Is there some precedence for this?  For we old heads ( a group that the likes of Free Press and Public Knowledge don’t bother to hire it seems) we remember the 1-800 number days.  Large and small businesses and even residential consumers purchased 1-800 number services from long distance carriers in order to incentivize customers to make the long distance calls necessary to place orders for goods and services.  Heck, even I had one so that my fiance at the time and my mom could call me for free.  No one bitched and moaned at the time about businesses using these numbers.  It was good business judgment and smart competitors jumped on the band wagon and bought the services.

Fast forward over twenty years and all of sudden what is basically a 1-800 number service for content providers is a no-no in the net neutrality world.  All of a sudden the “open internet” is under assault because internet service providers and content providers wish to exercise autonomy in developing a strategic partnership that can increase traffic while earning profits for shareholders.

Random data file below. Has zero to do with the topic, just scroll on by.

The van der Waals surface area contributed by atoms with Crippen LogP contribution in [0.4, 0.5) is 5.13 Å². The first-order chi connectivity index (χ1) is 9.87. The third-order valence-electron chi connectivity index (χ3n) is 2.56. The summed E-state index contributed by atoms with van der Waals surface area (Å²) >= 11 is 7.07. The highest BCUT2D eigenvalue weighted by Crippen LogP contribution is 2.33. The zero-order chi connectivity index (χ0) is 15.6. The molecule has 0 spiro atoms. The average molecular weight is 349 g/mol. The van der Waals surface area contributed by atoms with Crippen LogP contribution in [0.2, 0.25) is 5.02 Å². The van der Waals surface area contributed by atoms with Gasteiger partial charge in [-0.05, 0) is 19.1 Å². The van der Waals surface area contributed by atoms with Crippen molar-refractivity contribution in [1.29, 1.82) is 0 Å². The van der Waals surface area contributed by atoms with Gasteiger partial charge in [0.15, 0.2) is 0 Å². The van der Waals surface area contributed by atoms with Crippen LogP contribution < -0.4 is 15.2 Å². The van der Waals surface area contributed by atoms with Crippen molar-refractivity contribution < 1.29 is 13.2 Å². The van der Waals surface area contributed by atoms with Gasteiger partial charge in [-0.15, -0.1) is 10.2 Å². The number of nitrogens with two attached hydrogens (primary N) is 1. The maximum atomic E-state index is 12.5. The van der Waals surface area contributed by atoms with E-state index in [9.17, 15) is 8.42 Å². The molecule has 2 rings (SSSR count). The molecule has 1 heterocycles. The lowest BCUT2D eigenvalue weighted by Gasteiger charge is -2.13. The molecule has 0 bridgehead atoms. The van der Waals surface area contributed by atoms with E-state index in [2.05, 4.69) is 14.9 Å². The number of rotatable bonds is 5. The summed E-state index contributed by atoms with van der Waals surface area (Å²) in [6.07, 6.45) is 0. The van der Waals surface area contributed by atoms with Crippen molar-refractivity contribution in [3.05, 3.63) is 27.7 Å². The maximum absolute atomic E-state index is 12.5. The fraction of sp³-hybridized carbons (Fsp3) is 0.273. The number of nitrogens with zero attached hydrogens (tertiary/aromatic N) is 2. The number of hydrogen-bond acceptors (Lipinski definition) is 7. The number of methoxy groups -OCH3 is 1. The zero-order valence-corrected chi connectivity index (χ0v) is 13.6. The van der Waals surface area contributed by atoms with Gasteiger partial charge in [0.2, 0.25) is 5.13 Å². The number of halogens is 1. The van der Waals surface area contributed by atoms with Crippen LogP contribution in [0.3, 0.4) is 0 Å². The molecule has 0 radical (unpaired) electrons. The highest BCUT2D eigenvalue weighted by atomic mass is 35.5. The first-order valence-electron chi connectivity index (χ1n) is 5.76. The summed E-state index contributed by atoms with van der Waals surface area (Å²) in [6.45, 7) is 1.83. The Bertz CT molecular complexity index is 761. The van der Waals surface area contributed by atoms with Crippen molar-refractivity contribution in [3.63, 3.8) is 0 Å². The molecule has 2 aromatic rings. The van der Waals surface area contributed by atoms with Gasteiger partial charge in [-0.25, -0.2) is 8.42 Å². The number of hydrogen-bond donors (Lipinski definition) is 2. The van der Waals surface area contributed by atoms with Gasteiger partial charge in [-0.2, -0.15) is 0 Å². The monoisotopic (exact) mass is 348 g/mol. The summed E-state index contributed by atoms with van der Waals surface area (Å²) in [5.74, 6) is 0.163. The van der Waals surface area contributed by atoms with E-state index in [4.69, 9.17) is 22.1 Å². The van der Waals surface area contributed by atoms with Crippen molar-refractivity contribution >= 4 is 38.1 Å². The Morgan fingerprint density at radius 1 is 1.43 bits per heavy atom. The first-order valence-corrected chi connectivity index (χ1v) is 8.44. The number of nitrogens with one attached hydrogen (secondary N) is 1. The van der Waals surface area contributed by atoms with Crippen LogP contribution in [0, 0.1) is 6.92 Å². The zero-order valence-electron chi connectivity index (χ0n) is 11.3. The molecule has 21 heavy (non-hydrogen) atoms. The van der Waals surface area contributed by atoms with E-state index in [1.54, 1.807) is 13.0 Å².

Let’s take a closer look (let me pause here as I hold my nose) at some of Free Press and Public Knowledge’s arguments.  I’ll start with Public Knowledge’s argument first because it is the most unconscionable.  It comes from Michael Weinberg, Public Knowledge’s acting co-President:

“The FCC needs to protect consumers and creators from internet service providers (ISPs) who want to pick winners and losers online. This is but the latest example of how data caps are increasingly becoming used to threaten the open internet.  As AT&T CEO Randall Stephenson announced in May, data caps are all about forcing content creators to pay and are no longer about any sort of network congestion. In December, Stephenson admitted to investors that they had addressed the network capacity issues that were used to justify data caps in the first place. It is time for the FCC to heed Public Knowledge’s over two year old call to investigate data caps and gather basic information about their use. It is impossible for the FCC to examine the impact of today’s announcement on net neutrality until it develops an understanding of data caps.